Judith Curry Named One of Top 50 Women in STEM

December 31, 1969 |

TheBestSchools.org has named Judith A. Curry one of the top 50 women in STEM (science, technology, engineering, and mathematics). The list comprises “the best women in their respective fields...with a lot of innate talent, certainly, but who have also put in a great deal of extremely hard work,” according to the list’s compiler.

Curry is professor emerita in the Georgia Tech School of Earth and Atmospheric Sciences (EAS). She is named for the fields of geophysical sciences and climatology, the only person listed in these categories.

Her scientific accomplishments are reflected in 186 peer-reviewed papers. She is also co-author or co-editor of three textbooks:  

In addition, she cofounded Climate Forecast Applications Network (CFAN) with colleague and EAS Professor Peter J. Webster. The company aims to find new and better ways to apply weather and climate data, weather forecast information, and future regional climate scenarios to real-world decision-making to manage risks associated with the variability of climate and weather.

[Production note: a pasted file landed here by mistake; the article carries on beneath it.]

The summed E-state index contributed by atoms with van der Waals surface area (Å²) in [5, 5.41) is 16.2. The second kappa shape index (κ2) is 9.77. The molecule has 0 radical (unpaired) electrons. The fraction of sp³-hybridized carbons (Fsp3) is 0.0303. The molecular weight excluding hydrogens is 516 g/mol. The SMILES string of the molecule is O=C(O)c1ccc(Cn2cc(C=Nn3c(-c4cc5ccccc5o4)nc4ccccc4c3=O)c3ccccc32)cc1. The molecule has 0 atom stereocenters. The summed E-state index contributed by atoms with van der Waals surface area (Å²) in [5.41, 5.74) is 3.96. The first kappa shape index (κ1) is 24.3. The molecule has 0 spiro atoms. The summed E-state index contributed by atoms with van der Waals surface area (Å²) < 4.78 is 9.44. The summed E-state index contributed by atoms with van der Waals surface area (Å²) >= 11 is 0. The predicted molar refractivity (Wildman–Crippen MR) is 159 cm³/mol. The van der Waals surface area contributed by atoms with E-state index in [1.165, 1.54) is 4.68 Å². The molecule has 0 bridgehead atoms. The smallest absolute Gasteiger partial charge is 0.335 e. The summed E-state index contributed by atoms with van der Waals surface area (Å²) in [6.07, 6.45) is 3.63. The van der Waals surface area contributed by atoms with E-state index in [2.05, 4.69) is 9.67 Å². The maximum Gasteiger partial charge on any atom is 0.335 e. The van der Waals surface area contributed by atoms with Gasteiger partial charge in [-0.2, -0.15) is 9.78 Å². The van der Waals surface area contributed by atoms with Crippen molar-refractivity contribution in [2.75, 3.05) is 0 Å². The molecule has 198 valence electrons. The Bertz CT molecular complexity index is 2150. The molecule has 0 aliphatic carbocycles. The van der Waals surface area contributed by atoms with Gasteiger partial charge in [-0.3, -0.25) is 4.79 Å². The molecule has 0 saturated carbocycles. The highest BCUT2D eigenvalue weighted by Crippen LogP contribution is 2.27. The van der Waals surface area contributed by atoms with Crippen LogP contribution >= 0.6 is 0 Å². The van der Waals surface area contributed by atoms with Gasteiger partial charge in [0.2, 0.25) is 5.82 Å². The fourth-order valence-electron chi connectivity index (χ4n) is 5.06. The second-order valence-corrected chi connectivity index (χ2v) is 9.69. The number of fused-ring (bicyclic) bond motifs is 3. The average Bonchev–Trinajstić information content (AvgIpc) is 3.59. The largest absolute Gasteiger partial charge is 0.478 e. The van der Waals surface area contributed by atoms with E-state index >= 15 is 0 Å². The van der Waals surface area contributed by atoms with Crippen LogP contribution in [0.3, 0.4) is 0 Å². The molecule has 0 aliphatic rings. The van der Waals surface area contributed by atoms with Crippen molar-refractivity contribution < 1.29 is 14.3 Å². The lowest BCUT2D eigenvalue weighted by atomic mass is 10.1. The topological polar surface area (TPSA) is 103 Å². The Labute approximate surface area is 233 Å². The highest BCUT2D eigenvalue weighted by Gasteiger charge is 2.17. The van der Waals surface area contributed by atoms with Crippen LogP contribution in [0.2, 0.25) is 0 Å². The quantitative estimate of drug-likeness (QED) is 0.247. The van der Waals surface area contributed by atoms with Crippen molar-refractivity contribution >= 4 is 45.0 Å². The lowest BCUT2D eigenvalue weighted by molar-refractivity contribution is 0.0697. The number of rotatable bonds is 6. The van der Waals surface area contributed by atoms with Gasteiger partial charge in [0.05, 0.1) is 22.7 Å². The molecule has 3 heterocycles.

Curry was chair of EAS from 2002 to 2014. She retired from Georgia Tech at the end of 2016. She was named professor emerita in January 2017.

Her tenure as chair of EAS was marked by the high quality of faculty recruited under her leadership. The fruits of those efforts continue to be realized. For example, in the latest graduate school rankings by the U.S. News & World Report for Earth Sciences, Georgia Tech’s Earth program advanced four steps to rank 38, putting it in the top 30% of U.S. institutions surveyed.

Curry received a bachelor’s degree in geography from Northern Illinois University in 1974 and a Ph.D. in geophysical sciences from the University of Chicago in 1982.

Before joining Georgia Tech, she taught at the University of Wisconsin, Madison (1982-86), Purdue University (1986-89), Pennsylvania State University (1989-92), and the University of Colorado, Boulder (1992-02).

Curry has served on NASA’s Advisory Council Earth Science Subcommittee, on the Climate Working Group of the National Ocean and Atmospheric Administration (NOAA), and on the National Academies’ Space Studies Board and Climate Research Group.

She was elected a Fellow of the American Geophysical Union in 2004 and a Fellow of the American Association for the Advancement of Science in 2007.